The First slept in huddles. They ate and socialized in tight groups. Not so the warmbloods, they needed ample personal space even among their own kind. This was made all the more ridiculous because the four groups had to share one stockade. The more personal space everyone had, the wider the stockade had to be.
Old Ones forbid that any one group dominate the supplies! The supplies were to be kept in the middle of the four camps watched like a hawk by at least one representative from each group day and night. Everywhere else, guard duty involved segregated squads who spent as much time watching their allies as looking for the enemy.
The two Skinks looked over the charcoal sketch the Halflings made of the enemy camp which was just barely out of sight. Talek was begrudgingly impressed. This was far more detailed than the oral description a Chameleon Skink would have given. Still, Talek still wished he had Chameleon Skinks providing him intelligence, but the few Chameleons in the Albion campaign were too rare and precious to spare for guarding the army’s rear supply lines.
The Halflings also said the Skaven were collecting lumber. Nothing was more worrying than "The Skaven are building something, and we don't know what."
It seemed that the ratmen and the Chaos tainted humans also liked their space. The two enemy camps were entirely separate, a full “a bow shot apart” the Halfling said. The Skaven had erected their own stockade, but the Fallen Humans preferred ditches with spikes. They were not bothering to enclose their camp entirely, seemingly on purpose.
Unlike the cowardly rats, the Fallen humans wanted the Lizardmen and their mercenaries to attack. That way the stalemate could be broken and they could finally spill blood for their false gods. Fortunately, the skaven were not eager to launch a frontal assault and it would have been suicide for the Chaos forces to attack alone since almost all the mercenaries specialized in missile weapons which were now coated in the best poisons Lustria could offer. There used to be well over a hundred Chaos warriors, but their first attack on the half-finished stockade was a disaster. Then they came back with Skaven.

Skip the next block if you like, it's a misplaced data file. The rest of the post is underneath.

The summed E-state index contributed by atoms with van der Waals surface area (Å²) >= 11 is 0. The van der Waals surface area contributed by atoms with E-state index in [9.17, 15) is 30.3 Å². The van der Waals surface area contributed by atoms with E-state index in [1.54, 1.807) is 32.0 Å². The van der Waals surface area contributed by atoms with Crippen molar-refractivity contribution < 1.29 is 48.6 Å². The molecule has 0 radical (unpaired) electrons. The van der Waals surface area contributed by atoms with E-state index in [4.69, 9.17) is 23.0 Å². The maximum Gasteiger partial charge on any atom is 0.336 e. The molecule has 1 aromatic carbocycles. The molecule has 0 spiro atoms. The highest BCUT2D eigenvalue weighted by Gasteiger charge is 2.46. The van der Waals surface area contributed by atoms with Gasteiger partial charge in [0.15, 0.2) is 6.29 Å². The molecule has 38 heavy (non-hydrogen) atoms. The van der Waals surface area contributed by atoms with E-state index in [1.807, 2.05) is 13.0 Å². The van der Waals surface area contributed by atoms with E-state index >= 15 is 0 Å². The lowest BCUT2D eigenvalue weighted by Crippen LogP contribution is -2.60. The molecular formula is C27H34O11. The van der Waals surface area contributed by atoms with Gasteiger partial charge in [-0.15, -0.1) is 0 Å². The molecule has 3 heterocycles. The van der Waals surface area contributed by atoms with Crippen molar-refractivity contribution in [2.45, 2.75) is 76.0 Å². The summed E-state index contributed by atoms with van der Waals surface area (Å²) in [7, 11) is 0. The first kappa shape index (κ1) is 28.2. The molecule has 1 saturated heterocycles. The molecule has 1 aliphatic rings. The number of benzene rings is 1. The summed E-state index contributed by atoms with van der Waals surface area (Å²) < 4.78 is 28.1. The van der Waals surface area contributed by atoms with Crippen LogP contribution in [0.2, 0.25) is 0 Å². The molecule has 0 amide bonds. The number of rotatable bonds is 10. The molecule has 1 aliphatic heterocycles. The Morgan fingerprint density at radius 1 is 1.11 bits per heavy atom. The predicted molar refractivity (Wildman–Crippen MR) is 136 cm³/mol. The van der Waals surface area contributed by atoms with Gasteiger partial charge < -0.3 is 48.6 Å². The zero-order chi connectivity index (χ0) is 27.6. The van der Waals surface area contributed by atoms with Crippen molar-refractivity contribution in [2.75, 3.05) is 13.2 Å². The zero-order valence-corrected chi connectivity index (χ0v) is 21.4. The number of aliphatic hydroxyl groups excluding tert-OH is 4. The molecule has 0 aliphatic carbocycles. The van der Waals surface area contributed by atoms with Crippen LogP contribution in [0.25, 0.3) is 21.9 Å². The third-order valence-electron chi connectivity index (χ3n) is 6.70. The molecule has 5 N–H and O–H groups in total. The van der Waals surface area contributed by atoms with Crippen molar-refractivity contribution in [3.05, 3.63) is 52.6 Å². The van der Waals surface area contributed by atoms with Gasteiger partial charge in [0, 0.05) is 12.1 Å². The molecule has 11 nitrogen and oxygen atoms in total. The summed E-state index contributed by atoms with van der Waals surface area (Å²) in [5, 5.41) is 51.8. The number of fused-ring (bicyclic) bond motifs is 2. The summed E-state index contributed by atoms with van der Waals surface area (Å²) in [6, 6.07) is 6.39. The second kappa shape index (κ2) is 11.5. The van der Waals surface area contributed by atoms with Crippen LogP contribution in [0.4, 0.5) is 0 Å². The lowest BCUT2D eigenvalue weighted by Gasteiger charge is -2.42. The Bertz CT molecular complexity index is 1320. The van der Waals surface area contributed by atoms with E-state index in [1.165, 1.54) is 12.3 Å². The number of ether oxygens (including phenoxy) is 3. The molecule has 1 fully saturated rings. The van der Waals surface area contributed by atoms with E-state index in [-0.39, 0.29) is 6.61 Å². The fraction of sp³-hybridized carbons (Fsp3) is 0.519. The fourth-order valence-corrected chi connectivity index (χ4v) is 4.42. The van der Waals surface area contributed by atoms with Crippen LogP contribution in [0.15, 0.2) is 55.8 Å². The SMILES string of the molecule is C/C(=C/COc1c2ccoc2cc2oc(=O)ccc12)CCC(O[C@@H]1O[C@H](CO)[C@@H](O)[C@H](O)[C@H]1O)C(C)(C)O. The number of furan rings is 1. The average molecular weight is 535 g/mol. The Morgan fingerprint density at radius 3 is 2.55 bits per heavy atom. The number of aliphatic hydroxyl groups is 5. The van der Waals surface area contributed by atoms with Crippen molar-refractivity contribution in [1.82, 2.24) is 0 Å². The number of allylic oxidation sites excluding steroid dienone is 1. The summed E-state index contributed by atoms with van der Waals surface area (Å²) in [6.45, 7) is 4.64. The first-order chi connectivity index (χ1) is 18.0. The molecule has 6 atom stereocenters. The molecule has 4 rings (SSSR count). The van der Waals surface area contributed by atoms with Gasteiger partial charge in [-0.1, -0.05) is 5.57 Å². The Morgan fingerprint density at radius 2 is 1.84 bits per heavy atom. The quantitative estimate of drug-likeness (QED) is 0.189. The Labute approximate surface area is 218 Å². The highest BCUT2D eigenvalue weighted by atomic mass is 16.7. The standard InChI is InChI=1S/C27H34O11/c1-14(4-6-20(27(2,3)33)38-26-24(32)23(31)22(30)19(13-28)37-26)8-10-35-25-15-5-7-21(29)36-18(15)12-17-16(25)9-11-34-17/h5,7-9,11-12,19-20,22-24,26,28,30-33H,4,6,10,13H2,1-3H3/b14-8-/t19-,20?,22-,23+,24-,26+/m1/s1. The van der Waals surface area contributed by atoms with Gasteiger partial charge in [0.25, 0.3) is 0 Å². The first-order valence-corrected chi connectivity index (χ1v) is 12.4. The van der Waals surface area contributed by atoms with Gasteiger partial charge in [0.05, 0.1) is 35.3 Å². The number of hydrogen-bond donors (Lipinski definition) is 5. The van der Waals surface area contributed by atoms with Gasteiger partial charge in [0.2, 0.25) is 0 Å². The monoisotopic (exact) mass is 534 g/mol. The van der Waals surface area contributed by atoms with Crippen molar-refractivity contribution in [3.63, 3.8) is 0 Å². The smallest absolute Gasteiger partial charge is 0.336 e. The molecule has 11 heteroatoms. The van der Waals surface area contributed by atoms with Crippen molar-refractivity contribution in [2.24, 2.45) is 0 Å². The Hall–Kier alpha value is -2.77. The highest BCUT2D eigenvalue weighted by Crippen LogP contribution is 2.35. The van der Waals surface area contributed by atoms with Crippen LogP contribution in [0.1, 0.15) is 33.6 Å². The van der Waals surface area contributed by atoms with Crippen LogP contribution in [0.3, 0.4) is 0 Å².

The Skink and Halfling scouts estimates were similar. They agreed that were about eighty enemy Humans and between three and four hundred Skaven. That compared to forty-seven Skinks, twenty-three Sauri, two Kroxigor, fifteen ogres, thirty-seven humans, and forty-one halflings. Not good odds.
So they waited.
Praise to the Old Ones and all they beget
Their Fifth undertaking, sadly is crude
Their incomplete state, the Old Ones regret
Their soul desire, consumption of food
Finally, the mercenary captains approached the Lizardmen command tent. The First wanted to meet at dawn, but the warmbloods had unsurprisingly insisted on eating a full breakfast before having what was generously being called the “war council.” Talek had to cut the First’s rations due to low supplies but hadn’t dared to cut the warmbloods rations for fear of mutiny.
Talek and Yotiri were present. The spawning leader of the Saurus, Soqtla, was also present. Soqtla couldn’t speak or understand a word of the warmbloods' tongue, but he nevertheless insisted on being present, so he could silently stare at them and size them all up.
Matteo spoke for the humans. Because they were half the size, the small Eaters apparently needed two captains, Drogan and Fredegar. Urgoff spoke for the ogres. Talek addressed them all in the warmblood’s common tongue.
“Thank you for coming….sssso quickly."
Yotiri rolled his eyes.
Now that the ssstockade is complete we need to—” Talek continued.
“—why didn’t they attack last night, or the night before?” Matteo interrupted.
Talek wasn’t good at reading the faces of warmbloods, but Matteo’s eyes were bloodshot. He clearly wasn’t sleeping very well. Yotiri responded first.
“You want to be attacked?” he asked.